My rating: 4 stars

In the hands of other authors, The Enchanted April could have been a fiasco. Elizabeth Von Arnim, however, managed to turn a very simple plot into a pleasant book, whose most valuable asset is a subtle ironic tone. Set in a place that has almost magical properties, this is a story about the restoring power of holidays and how four women start to look at their lives differently after less than a month in Italy.

On a February afternoon, Mrs Wilkins was at a woman’s club reading a newspaper when an advertisement about a small medieval castle for rent during the month of April in Italy caught her attention. She started daydreaming about the possibility of going there. When she was about to leave the club, she saw Mrs Arbuthnot, whom she had never spoken to before, but whom she was aware of because of her work with the poor. She decided to speak with her about the advertisement, as she was also reading the newspaper, and try to convince her that they should rent the place. How wonderful would it be to spend some time there? It would improve their boring lives and they could be happy for a while.

Mrs Arbuthnot ended up agreeing on sending a letter asking for further details about the castle, although she tried to hide, even from herself, how keen she was to go to Italy. Their main interest was the price. As the rent was much higher than they expected, they decided to put an advertisement on the same newspaper to find other two companions. Lady Caroline and Mrs Fisher were the only two applicants for joining them. Continue reading

Favourite Books by Daphne du Maurier

The time has finally come to enjoy another Daphne du Maurier Reading Week, hosted by Ali. As I still haven’t managed to start reading my choice for this year, The Flight of the Falcon, nothing better than to share with you my favourite books by Daphne du Maurier. So far, I’ve read a total of nine books, including seven novels and two short story collections. They are: Rebecca, My Cousin Rachel, The King’s General, Jamaica Inn, The House on the Strand, The Birds and Other Stories, The Scapegoat, Frenchman’s Creek and Don’t Look Now: Short Stories.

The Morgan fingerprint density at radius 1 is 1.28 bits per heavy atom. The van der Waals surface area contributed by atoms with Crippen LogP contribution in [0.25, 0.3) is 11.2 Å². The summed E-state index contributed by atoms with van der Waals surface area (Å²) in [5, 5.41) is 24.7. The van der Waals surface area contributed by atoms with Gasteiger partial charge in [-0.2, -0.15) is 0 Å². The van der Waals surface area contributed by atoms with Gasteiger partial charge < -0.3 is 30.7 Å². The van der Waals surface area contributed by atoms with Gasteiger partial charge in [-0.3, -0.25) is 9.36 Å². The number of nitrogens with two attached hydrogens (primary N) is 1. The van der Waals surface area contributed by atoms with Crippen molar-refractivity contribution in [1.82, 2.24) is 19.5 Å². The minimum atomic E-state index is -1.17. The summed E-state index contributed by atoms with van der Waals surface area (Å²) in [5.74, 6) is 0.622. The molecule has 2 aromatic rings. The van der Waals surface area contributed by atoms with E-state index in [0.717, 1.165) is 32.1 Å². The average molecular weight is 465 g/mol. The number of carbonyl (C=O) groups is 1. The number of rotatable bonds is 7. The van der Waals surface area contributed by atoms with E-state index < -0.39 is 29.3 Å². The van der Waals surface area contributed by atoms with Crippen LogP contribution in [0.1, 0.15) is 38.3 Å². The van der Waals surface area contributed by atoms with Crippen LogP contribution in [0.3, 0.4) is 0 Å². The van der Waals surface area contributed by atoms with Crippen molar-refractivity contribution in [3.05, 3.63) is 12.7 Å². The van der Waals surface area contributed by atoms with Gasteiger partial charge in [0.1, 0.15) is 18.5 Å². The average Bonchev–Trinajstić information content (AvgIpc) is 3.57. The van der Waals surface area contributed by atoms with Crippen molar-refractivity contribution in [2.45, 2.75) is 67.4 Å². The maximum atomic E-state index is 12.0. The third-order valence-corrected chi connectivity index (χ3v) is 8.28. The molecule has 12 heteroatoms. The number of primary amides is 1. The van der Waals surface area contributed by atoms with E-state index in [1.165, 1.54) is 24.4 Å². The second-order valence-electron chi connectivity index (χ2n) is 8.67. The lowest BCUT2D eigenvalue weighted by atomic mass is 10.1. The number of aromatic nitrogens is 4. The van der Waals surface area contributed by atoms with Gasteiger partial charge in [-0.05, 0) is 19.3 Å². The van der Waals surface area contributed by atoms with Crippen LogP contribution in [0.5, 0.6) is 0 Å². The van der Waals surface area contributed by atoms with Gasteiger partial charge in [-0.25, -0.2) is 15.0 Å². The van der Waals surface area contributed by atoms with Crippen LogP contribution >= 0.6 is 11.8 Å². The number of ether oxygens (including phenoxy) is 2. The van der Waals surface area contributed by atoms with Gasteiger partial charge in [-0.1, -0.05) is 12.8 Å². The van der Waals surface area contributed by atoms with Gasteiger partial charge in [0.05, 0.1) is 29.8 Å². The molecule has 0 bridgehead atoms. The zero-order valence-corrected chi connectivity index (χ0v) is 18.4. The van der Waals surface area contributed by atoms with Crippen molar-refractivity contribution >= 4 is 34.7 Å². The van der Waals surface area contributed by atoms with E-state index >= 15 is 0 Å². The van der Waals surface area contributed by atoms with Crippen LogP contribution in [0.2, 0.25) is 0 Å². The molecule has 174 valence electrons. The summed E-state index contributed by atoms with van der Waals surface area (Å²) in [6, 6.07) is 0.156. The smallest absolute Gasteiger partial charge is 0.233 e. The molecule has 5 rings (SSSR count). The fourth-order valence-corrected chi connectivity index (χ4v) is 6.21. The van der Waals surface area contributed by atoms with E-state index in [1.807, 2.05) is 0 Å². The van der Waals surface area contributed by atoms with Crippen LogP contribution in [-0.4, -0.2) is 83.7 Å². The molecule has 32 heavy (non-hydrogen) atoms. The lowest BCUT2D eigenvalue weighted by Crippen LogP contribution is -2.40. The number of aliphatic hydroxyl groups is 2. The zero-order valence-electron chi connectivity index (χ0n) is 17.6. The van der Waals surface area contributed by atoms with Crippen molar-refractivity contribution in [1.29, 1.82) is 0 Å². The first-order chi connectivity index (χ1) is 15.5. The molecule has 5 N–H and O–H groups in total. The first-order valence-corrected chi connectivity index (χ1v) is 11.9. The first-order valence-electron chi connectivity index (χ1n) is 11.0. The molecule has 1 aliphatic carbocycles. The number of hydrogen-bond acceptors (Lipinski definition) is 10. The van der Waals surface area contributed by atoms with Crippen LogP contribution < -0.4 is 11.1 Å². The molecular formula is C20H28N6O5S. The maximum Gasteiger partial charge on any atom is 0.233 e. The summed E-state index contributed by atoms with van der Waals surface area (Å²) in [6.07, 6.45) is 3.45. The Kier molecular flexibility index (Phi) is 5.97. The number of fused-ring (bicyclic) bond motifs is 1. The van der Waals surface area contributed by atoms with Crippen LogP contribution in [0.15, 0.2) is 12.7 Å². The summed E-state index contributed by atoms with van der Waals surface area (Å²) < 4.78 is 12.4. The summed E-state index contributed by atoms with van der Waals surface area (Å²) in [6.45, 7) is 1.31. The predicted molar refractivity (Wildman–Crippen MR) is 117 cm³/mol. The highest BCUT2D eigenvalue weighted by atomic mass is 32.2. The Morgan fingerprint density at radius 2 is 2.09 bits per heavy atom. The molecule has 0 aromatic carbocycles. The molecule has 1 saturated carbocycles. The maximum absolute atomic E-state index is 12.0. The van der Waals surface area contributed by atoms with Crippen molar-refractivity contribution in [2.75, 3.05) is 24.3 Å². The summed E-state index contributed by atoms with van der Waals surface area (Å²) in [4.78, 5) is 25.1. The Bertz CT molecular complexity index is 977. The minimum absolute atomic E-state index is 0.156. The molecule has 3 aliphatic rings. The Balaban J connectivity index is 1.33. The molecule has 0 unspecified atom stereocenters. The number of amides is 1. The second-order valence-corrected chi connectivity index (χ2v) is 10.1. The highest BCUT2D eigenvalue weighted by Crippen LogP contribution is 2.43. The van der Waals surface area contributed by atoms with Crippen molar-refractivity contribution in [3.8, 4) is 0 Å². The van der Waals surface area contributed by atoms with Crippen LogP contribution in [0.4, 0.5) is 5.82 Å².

Are you curious to discover the four that I cherish the most?



The unnamed narrator of this astonishing book is a self-doubting young woman who marries Maxim de Winter after meeting him in Monte Carlo. She moves with him to Manderley, his family home, where her insecurities and doubts are greatly amplified. How can she ever be as perfect as his deceased first wife, Rebecca? The first novel I read by Daphne du Maurier remains my favourite. It is enthralling, enigmatic and atmospheric. The gripping mystery is perfectly accompanied by fleshed out characters. Continue reading

‘The Animals at Lockwood Manor’ by Jane Healey

My rating: 3 stars

Throughout the years, authors have been choosing to set their books in striking houses that hide secrets and disturb their new inhabitants. Rebecca by Daphne du Maurier and Jane Eyre by Charlotte Brontë are only two remarkable examples. The Animals at Lockwood Manor by Jane Healey is also set in an imposing house, but its characters are not as well crafted nor the pacing is as successful as they could have been. In fact, the gripping resolution asked for a much better structured novel overall.

The year is 1939. Hetty Cartwright, one of the first-person narrators, has been given the responsibility to keep the Natural History Museum’s mammal collection safe at Lockwood Manor, since the war is expected to ravage London. She studied Zoology at Oxford and her dream has always been working at a museum. She was adopted by a well-off family as a child, but close after her father’s death, her mother renounced her. When she arrives at the new address of her precious collection, she is greeted by Major Lord Lockwood, who is rude and arrogant, and soon after meets her daughter, Lucy, whose point of view readers are also presented with.